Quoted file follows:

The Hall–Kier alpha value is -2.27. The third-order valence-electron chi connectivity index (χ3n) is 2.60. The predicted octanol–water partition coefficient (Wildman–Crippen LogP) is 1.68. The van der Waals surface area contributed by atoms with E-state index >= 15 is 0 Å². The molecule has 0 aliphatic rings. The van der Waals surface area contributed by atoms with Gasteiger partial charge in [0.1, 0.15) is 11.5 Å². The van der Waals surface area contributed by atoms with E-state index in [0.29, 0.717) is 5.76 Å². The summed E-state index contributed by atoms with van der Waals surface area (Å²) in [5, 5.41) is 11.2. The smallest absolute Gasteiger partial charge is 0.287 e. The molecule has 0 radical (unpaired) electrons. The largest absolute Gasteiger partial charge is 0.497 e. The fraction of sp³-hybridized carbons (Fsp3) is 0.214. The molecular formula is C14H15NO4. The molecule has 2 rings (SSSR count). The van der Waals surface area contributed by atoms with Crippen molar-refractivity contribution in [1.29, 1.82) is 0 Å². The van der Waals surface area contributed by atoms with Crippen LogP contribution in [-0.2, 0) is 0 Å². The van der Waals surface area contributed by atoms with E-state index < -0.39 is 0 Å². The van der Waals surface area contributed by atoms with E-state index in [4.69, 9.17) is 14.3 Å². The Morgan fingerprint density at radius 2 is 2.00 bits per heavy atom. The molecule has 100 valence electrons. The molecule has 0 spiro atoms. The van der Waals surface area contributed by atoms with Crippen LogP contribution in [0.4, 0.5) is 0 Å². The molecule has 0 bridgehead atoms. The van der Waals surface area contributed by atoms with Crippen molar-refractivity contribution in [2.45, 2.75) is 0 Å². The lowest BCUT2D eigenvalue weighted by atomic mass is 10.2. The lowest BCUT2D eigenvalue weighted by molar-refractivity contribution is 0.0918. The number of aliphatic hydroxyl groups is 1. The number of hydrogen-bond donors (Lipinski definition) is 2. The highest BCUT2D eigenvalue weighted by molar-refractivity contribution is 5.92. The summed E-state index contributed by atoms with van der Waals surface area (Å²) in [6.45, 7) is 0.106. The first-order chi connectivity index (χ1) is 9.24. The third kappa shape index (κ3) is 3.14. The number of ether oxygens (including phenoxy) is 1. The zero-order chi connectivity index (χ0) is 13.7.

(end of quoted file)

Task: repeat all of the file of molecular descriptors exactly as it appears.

The Hall–Kier alpha value is -2.27. The third-order valence-electron chi connectivity index (χ3n) is 2.60. The predicted octanol–water partition coefficient (Wildman–Crippen LogP) is 1.68. The van der Waals surface area contributed by atoms with E-state index >= 15 is 0 Å². The molecule has 0 aliphatic rings. The van der Waals surface area contributed by atoms with Gasteiger partial charge in [0.1, 0.15) is 11.5 Å². The van der Waals surface area contributed by atoms with E-state index in [0.29, 0.717) is 5.76 Å². The summed E-state index contributed by atoms with van der Waals surface area (Å²) in [5, 5.41) is 11.2. The smallest absolute Gasteiger partial charge is 0.287 e. The molecule has 0 radical (unpaired) electrons. The largest absolute Gasteiger partial charge is 0.497 e. The fraction of sp³-hybridized carbons (Fsp3) is 0.214. The molecular formula is C14H15NO4. The molecule has 2 rings (SSSR count). The van der Waals surface area contributed by atoms with Crippen molar-refractivity contribution in [1.29, 1.82) is 0 Å². The van der Waals surface area contributed by atoms with Crippen LogP contribution in [-0.2, 0) is 0 Å². The van der Waals surface area contributed by atoms with E-state index < -0.39 is 0 Å². The van der Waals surface area contributed by atoms with E-state index in [4.69, 9.17) is 14.3 Å². The Morgan fingerprint density at radius 2 is 2.00 bits per heavy atom. The molecule has 100 valence electrons. The molecule has 0 spiro atoms. The van der Waals surface area contributed by atoms with Crippen LogP contribution in [0.4, 0.5) is 0 Å². The molecule has 0 bridgehead atoms. The van der Waals surface area contributed by atoms with Crippen molar-refractivity contribution in [2.45, 2.75) is 0 Å². The lowest BCUT2D eigenvalue weighted by atomic mass is 10.2. The lowest BCUT2D eigenvalue weighted by molar-refractivity contribution is 0.0918. The number of aliphatic hydroxyl groups is 1. The number of hydrogen-bond donors (Lipinski definition) is 2. The highest BCUT2D eigenvalue weighted by molar-refractivity contribution is 5.92. The summed E-state index contributed by atoms with van der Waals surface area (Å²) in [6.45, 7) is 0.106. The first-order chi connectivity index (χ1) is 9.24. The third kappa shape index (κ3) is 3.14. The number of ether oxygens (including phenoxy) is 1. The zero-order chi connectivity index (χ0) is 13.7.